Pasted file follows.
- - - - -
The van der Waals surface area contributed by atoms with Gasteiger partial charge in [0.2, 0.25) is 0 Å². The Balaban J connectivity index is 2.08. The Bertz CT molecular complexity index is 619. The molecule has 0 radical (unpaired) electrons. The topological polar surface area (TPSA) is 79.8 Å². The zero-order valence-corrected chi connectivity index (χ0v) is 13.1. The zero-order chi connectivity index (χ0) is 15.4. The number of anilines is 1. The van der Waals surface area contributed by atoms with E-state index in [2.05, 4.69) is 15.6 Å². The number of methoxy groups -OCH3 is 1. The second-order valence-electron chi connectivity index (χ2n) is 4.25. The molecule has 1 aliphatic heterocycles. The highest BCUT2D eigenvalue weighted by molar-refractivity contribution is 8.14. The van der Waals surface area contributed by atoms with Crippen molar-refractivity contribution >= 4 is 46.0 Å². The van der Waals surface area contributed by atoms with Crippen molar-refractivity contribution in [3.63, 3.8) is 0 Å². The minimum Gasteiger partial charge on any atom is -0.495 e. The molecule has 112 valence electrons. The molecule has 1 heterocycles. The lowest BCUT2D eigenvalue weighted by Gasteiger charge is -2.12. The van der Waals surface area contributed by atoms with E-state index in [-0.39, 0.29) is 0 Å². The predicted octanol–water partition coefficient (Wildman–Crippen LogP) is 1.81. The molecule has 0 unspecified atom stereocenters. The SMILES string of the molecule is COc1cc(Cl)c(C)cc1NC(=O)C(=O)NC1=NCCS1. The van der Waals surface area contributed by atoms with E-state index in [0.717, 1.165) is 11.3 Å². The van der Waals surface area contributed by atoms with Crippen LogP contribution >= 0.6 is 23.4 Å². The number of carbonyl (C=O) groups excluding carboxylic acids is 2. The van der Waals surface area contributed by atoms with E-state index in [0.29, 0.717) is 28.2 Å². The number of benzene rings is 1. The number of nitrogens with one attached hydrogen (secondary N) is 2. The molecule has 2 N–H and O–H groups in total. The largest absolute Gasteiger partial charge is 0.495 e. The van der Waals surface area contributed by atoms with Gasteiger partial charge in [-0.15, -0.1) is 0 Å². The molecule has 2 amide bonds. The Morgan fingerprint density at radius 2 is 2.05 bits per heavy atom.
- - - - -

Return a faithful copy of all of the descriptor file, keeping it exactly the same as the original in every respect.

The van der Waals surface area contributed by atoms with Gasteiger partial charge in [0.2, 0.25) is 0 Å². The Balaban J connectivity index is 2.08. The Bertz CT molecular complexity index is 619. The molecule has 0 radical (unpaired) electrons. The topological polar surface area (TPSA) is 79.8 Å². The zero-order valence-corrected chi connectivity index (χ0v) is 13.1. The zero-order chi connectivity index (χ0) is 15.4. The number of anilines is 1. The van der Waals surface area contributed by atoms with E-state index in [2.05, 4.69) is 15.6 Å². The number of methoxy groups -OCH3 is 1. The second-order valence-electron chi connectivity index (χ2n) is 4.25. The molecule has 1 aliphatic heterocycles. The highest BCUT2D eigenvalue weighted by molar-refractivity contribution is 8.14. The van der Waals surface area contributed by atoms with Crippen molar-refractivity contribution >= 4 is 46.0 Å². The van der Waals surface area contributed by atoms with Crippen molar-refractivity contribution in [3.63, 3.8) is 0 Å². The minimum Gasteiger partial charge on any atom is -0.495 e. The molecule has 112 valence electrons. The molecule has 1 heterocycles. The lowest BCUT2D eigenvalue weighted by Gasteiger charge is -2.12. The van der Waals surface area contributed by atoms with E-state index in [-0.39, 0.29) is 0 Å². The predicted octanol–water partition coefficient (Wildman–Crippen LogP) is 1.81. The molecule has 0 unspecified atom stereocenters. The SMILES string of the molecule is COc1cc(Cl)c(C)cc1NC(=O)C(=O)NC1=NCCS1. The van der Waals surface area contributed by atoms with E-state index in [0.717, 1.165) is 11.3 Å². The van der Waals surface area contributed by atoms with Crippen LogP contribution >= 0.6 is 23.4 Å². The number of carbonyl (C=O) groups excluding carboxylic acids is 2. The van der Waals surface area contributed by atoms with E-state index in [0.29, 0.717) is 28.2 Å². The number of benzene rings is 1. The number of nitrogens with one attached hydrogen (secondary N) is 2. The molecule has 2 N–H and O–H groups in total. The largest absolute Gasteiger partial charge is 0.495 e. The van der Waals surface area contributed by atoms with Gasteiger partial charge in [-0.15, -0.1) is 0 Å². The molecule has 2 amide bonds. The Morgan fingerprint density at radius 2 is 2.05 bits per heavy atom.